“That’s alright, what brings you here?” questioned the ghost.
“Oh, well, it seems that I am rather stuck too. My governess has locked me up. When my parents return, she’ll rub the soot and cinders off my gown, so they’ll never know the truth. I don’t think I can bear it much longer. I’m Elizabeth by the way,” she explained.
“And my name’s Soot… for obvious reasons,” he smiled, indicating the chimney brush in his hand and the black patches of dust on his clothes. “She must be really mean to do such a thing to you. But don’t worry, I’ll help you. Where does she keep the key to the coal cellar?”
“It’s in her room. Far away at the other end of the mansion,” Elizabeth sighed.
“Now, don’t you worry yourself about that. I know this place like the back of my hand.”
Straight away he left. He zoomed through a series of chimneys to reach Gertrude’s room. There he found the nasty captor snoozing away, the golden key to the cellar lying on a table beside her. Soot hastily grabbed it and floated back to the cellar.
He let Elizabeth out and she gasped in relief. “At last, some air, I thought I might have suffocated in there. I can’t thank you enough,” she said with deep gratitude.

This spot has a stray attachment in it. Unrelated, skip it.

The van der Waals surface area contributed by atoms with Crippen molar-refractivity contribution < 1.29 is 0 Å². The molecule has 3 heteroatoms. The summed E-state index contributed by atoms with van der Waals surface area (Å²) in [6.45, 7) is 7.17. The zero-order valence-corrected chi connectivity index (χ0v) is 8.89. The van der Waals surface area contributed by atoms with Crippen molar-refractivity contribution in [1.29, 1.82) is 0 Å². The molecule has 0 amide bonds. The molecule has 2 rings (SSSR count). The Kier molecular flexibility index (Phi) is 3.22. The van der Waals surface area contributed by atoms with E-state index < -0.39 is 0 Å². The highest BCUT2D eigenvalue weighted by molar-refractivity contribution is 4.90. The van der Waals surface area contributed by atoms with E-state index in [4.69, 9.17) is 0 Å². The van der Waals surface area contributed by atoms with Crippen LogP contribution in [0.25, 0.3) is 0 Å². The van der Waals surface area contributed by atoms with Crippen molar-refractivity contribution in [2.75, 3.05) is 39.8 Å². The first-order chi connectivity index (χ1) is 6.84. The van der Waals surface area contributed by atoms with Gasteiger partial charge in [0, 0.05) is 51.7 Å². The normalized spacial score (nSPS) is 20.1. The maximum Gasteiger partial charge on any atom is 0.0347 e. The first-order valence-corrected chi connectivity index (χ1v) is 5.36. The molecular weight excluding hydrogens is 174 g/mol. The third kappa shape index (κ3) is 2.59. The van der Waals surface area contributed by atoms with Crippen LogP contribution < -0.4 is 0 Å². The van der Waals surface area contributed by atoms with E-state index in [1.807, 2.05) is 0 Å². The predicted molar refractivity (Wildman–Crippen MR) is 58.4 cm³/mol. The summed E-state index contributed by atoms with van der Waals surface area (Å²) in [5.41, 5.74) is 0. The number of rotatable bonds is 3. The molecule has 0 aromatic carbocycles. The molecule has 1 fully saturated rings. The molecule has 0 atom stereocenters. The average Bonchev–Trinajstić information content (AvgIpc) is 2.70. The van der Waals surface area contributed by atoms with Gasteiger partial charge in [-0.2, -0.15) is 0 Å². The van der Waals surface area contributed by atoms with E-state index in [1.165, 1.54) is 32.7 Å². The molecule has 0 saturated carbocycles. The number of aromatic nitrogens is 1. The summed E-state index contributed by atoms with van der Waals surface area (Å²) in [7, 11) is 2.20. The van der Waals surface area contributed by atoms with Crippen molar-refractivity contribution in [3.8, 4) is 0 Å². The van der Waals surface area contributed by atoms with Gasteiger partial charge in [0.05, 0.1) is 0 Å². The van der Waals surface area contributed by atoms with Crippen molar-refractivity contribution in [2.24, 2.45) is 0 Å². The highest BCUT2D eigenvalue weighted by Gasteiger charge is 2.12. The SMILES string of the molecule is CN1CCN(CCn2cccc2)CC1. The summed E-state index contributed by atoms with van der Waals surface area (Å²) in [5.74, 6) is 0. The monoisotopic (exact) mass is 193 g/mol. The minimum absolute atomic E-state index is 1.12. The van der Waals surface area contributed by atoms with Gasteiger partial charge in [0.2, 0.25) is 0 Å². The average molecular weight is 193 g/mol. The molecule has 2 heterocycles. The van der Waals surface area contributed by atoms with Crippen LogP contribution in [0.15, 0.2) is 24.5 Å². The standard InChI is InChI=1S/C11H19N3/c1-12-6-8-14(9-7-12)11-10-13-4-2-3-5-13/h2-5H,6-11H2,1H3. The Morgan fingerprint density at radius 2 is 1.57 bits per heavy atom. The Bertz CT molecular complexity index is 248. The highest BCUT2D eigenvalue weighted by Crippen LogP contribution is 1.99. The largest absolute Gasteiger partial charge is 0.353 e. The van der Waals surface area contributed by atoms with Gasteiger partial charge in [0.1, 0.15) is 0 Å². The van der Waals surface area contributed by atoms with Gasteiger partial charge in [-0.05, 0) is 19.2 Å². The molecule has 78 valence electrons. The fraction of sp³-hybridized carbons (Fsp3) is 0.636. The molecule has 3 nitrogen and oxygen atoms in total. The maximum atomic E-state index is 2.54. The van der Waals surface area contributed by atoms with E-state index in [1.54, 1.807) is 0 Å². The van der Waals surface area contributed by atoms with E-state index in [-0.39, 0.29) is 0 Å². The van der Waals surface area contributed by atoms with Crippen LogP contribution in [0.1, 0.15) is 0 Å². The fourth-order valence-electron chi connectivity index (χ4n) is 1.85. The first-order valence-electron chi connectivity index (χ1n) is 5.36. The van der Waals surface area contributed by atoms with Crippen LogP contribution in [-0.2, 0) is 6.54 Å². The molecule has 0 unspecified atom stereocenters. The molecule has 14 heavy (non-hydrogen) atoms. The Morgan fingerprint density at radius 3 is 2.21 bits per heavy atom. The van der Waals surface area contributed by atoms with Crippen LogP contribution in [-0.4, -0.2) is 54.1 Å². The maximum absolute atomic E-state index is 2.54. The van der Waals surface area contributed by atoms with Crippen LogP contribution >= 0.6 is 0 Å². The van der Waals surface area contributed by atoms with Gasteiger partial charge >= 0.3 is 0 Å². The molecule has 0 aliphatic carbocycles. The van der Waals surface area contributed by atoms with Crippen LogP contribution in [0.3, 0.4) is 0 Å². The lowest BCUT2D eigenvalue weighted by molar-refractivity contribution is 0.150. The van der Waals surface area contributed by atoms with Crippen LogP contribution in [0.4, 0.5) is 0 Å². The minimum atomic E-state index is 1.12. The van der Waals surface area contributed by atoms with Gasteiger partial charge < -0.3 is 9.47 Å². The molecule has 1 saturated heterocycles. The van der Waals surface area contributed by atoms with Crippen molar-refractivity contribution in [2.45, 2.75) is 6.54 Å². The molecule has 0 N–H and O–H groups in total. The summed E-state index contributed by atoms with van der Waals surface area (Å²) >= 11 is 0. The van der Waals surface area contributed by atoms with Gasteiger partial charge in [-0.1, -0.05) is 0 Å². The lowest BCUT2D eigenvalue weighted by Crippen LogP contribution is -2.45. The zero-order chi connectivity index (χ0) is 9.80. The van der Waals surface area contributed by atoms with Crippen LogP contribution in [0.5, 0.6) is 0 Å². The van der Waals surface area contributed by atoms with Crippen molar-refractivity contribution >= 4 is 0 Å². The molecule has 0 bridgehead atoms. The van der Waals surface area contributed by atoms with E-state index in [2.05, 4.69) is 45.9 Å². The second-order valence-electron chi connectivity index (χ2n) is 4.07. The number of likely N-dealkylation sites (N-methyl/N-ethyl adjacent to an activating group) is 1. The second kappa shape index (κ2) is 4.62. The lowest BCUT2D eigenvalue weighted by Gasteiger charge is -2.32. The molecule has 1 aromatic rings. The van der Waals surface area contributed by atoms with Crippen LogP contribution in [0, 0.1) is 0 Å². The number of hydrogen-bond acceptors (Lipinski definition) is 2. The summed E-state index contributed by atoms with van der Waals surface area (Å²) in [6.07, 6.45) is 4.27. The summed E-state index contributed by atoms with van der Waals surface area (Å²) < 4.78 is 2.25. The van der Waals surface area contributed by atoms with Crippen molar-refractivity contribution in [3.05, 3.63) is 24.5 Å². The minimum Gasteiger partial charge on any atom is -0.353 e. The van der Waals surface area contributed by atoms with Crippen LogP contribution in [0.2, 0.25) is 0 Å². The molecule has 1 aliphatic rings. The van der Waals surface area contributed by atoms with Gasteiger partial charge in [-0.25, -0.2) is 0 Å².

“I haven’t finished yet. We need a bigger plan, if we’re to make your parents see your governess for the malicious prune that she truly is. Otherwise, who’s to say she won’t continue locking you in here until… until… well let’s not think of what might happen if she were to carry on like this for much longer.”
“Don’t you worry, Elizabeth,” Soot reassured her, “You just shout for help and bang on the door from the inside, very hard, and I’ll do the rest.”
“Are you sure this is a good idea? Gertrude’s sure to be maddened by this.”
“Don’t worry, it’s all part of the plan, you’ll see.” Soot did his best to reassure Elizabeth from the other side of the door. “I’ll be back.” And with that, he flew off, leaving Elizabeth pounding her fists on the door and yelling as instructed.